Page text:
December 07th,2012

Online classes and lectures have existed for years - but taking an online class is often about as exciting as watching grass grow. Content can be dry and boring - and even videos from the best institutions lack production quality. Classes taught in a classroom environment rarely translate to compelling online videos; the professor often appears far off in the distance, the audio and video quality are poor and there is no opportunity for interaction. As a result, only the most committed students have the discipline to pursue the online coursework.

This year, however, has been pivotal for online education. Dramatic improvements in production techniques, content that is specifically tailored to the online medium and interactive systems have started a veritable revolution.

The real pioneer in online learning was the Khan Academy ( Started by Sal Khan to tutor his niece and nephews in Algebra, Khan Academy now covers dozens of subjects like Physics, Biology, Economics and even Art History. Khan’s success is in great part thanks to his delivery. The informal style and short format of the 3,200 videos make learning both fun and accessible.

Earlier this year another big university came online, Udacity (, which was focused on teaching Computer Science. Started by professors from Stanford and some of the brightest minds at Google, Udacity brings decades of teaching experience and incredible talent to the table.

One way in which Udacity has differentiated itself is with its hands-on approach to learning. As any experienced developer will tell you, the best way to learn programming is to do it. Reading books and listening to lectures may help you understand the theory - but only by applying those techniques and experiencing the cycle of designing, writing and debugging software can you truly learn the trade. Udacity realized this early on, and designed their courses to put your knowledge to the test - challenging you to write programs that exercise your knowledge. This approach, coupled with immediate feedback from their automated grading systems makes learning computer science online superior to any physical classroom.

Taken together these two websites offer unprecedented resources for those who want to learn new skills.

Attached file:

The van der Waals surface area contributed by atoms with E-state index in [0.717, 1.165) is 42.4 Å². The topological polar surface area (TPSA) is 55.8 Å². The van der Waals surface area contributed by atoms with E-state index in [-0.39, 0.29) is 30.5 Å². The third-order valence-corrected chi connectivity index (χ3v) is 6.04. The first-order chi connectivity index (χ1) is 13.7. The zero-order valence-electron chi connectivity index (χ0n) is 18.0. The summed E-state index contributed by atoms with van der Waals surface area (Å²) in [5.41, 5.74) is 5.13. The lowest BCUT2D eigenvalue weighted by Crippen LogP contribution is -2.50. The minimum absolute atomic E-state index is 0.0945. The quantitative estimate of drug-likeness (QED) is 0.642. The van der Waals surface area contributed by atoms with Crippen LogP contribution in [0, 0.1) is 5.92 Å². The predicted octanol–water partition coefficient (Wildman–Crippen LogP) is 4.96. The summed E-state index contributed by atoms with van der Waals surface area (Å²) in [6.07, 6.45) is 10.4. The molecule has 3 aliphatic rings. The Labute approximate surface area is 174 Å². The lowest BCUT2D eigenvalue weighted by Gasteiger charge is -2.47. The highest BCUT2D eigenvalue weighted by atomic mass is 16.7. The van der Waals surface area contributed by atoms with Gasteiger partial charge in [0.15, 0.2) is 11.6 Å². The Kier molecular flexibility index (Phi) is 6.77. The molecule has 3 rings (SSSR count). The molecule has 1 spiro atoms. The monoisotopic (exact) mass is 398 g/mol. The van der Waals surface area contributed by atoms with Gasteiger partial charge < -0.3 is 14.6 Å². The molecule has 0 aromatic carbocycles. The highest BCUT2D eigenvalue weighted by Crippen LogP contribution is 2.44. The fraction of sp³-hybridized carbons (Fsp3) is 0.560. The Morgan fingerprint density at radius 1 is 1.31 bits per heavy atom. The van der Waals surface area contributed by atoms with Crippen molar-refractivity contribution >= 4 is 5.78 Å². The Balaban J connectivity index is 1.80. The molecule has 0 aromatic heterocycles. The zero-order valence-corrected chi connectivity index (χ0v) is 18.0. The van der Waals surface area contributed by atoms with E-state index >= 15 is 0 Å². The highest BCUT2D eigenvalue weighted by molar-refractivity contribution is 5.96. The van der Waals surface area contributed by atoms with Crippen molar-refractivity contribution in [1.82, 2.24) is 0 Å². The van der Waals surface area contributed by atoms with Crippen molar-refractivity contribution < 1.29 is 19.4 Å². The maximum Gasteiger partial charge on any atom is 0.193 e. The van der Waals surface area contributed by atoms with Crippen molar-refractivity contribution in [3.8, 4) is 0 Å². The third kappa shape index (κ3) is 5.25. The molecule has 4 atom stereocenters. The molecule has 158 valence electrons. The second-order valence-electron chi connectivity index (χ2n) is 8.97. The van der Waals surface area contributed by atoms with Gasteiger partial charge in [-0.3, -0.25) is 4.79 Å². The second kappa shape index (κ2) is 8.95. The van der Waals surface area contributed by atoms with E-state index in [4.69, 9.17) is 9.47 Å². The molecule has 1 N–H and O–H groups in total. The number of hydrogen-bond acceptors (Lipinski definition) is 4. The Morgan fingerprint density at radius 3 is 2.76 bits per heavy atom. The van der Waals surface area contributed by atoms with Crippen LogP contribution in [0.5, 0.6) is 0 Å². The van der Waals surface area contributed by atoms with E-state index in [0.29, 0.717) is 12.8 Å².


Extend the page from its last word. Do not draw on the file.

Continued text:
The revolution currently taking place in education is a bit like the one that took place with the invention of the motion picture. Before film, we were all dependent on local playhouses and theaters for our entertainment. If your local actors weren’t very good, you just had to suffer through it and your entertainment was doomed to be subpar. But with the advent of film, we were able to watch the best actors in the world put on a show for us, no matter where we were. We could watch those performances at any time, rewind them to see our favorite parts again and again, and view them from virtually anywhere.

The same was largely true for education. The quality of your education was largely based on the quality of your teachers. This was great for the few who could afford to go to prestigious universities, but not so great for the rest of us.

Now anybody can go online and be taught mathematics or programming by the best teachers in the world, using online video lectures which you can watch at your convenience. And those lectures can be improved year over year based on student feedback.

It isn’t hard to see how such a change benefits the students of Rwanda. As the affordability and speed of Internet access continues to improve, so does the availability of this material. And since it is all free, students in Rwanda now have access to the same outstanding education that the rest of the world enjoys.

Of course having great lectures and exercises is only part of the solution, you still need someone to ask questions to when you get stuck and it helps to have a community of people learning with you. And that’s where the kLab comes in.